While we were at the Masonic Conclave in Cleveland, we were delayed quite late because of the inability to get right of way for the charter interurban. So we sat around some hotel until about 10 p.m. We finally reached the edge of Bellevue some time after 11 p.m. Someone got the idea to parade through Bellevue. So we did the full length of Maine Street curb to curb with the interurban following us. I don't think we ever played so loud. You would see lights come on from apartments, etc. Then we just got on the interurban and left. I bet those people really wondered what a band was doing parading about at that hour. Well, we thought it was so much fun we did the same thing when we to Clyde. However, I am not so sure about Fremont.

OUT OF THE BAND GREW AN ORCHESTRA

Because of the many different engagements we played, Jack decided it might be a good idea to have an orchestra within the band. Being the only person in the band who also played a violin, I got the assignment to put together an orchestra. The only other two people who did not play band instruments alone were Harold Hartley on piano and Dick Conley on banjo.

We filled in there as needed. Jack supplied us with a library of about a hundred tunes, dance and otherwise. We did play a few high school affairs such as the football-band banquet. we played a few pit jobs as needed in the auditorium for shows and at the offier's dance at Camp Perry. We played the Moose hall a cople of times on our own. Then we played the big band dance at Rosendale Hall for the visiting band members who were in town for the state band contest in Fostoria in 1924, which Fostoria won. They also won the state contest held in Akron in 1925.

This dance band, within the band, practived at the home of Bill Richards quite often at night. Bill Richards Sr. became so interested that he wanted a band of his own, so he took over Meadowbrook Park and put together the first Richards Band. The players were Bill and Jimmy Richards on trumpet; Guy Workman and later bob Myers on trombone; Bab Grubs on bass; Bid Kuhn on banjo; Bill Daub on drums; Roy Dean and Walter May on saxophones; M. Stickney (Tiffin) on fiddle; Ruth Frizzell on piano; and myself on fiddle and sax.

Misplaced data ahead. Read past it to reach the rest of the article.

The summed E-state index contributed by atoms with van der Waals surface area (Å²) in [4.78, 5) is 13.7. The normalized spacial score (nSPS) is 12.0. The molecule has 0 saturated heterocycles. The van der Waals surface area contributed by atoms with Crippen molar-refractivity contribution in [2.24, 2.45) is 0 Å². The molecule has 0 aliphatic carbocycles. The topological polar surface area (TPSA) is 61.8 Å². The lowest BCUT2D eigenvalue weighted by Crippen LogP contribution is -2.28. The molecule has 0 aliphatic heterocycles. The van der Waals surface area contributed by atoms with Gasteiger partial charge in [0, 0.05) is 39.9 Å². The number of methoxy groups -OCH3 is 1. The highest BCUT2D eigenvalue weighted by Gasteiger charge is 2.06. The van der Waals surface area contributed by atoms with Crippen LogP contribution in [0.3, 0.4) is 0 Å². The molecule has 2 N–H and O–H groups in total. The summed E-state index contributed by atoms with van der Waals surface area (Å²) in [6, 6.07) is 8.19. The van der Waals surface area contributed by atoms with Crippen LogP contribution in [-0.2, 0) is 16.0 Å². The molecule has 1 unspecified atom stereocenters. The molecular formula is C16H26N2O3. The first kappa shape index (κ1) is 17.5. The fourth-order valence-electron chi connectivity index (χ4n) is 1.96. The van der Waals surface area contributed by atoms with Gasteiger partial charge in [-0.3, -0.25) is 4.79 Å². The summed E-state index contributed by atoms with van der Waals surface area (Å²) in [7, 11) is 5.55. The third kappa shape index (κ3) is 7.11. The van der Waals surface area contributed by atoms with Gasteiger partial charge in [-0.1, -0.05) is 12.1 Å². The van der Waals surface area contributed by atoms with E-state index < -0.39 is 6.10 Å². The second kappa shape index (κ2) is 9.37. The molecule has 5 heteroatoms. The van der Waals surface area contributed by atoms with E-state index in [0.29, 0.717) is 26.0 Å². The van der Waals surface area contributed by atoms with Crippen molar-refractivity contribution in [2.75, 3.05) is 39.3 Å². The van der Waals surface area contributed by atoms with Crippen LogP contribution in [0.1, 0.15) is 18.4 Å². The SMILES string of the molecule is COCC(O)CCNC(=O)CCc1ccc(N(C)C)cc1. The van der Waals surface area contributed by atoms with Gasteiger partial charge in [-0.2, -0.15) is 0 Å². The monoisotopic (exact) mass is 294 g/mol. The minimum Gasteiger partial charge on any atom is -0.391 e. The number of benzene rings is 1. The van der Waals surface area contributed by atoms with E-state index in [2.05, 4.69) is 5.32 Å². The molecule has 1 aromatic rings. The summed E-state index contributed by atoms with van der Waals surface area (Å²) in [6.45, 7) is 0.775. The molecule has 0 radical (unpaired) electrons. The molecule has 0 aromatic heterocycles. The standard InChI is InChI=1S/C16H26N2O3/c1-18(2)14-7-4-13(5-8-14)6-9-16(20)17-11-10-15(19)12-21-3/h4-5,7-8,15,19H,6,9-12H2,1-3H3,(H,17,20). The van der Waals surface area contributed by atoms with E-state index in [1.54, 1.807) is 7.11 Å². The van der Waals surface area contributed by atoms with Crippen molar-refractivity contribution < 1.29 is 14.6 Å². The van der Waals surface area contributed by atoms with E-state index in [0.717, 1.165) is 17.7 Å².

We played every night during the summer except Monday. When the winter months arrived, the size of the band was cut way down and it played in the Rosendale Hall on Friday nights. Jimmy Richards switched to saxophone and directed. This was really the start of the Richards Bank in 1924.

BAND MEMBERS STILL LIVING

The following band members are still living: Ralph Sackett, Kenneth Hooper, Walter Bistow, Harold Cole; George Green, Charles Hunt, Joe Arnold, Orrin Carrel, Albert Clary, William Franke, James Carter, Ernie Duffield, Kelley Myers, Jurd Bayless, Jim Guernsey, George Gray, Jim Gray, Park Richards, Dick Schlatter, Willard Waddel, Russ Boyd, Lajoi Gregory, Carl Reidling, Hack Spooner, Jack Edwards, Clark Latshaw, Don Jacobs, Minick, Line and Blassengame.

There were no girls in the early FHS bands, but there were later. And at one time, a girls band was formed.

Mrs. Jack Wainwright is still living in the rural area of Indiana. I have her address if anyone wished it. She has never seen the memorial to Jack at Meadowlark Park. Her health is not good.

The Wainwrights' daughter Betty (Wainwright) Palmer, and her husband Dr. R.A. Palmer, live in Seattle. She continues her interest in music as a harpist. Her husband was a Fostoria boy whose father was also a doctor. Photos were taken at the Wainwright memorial dedication.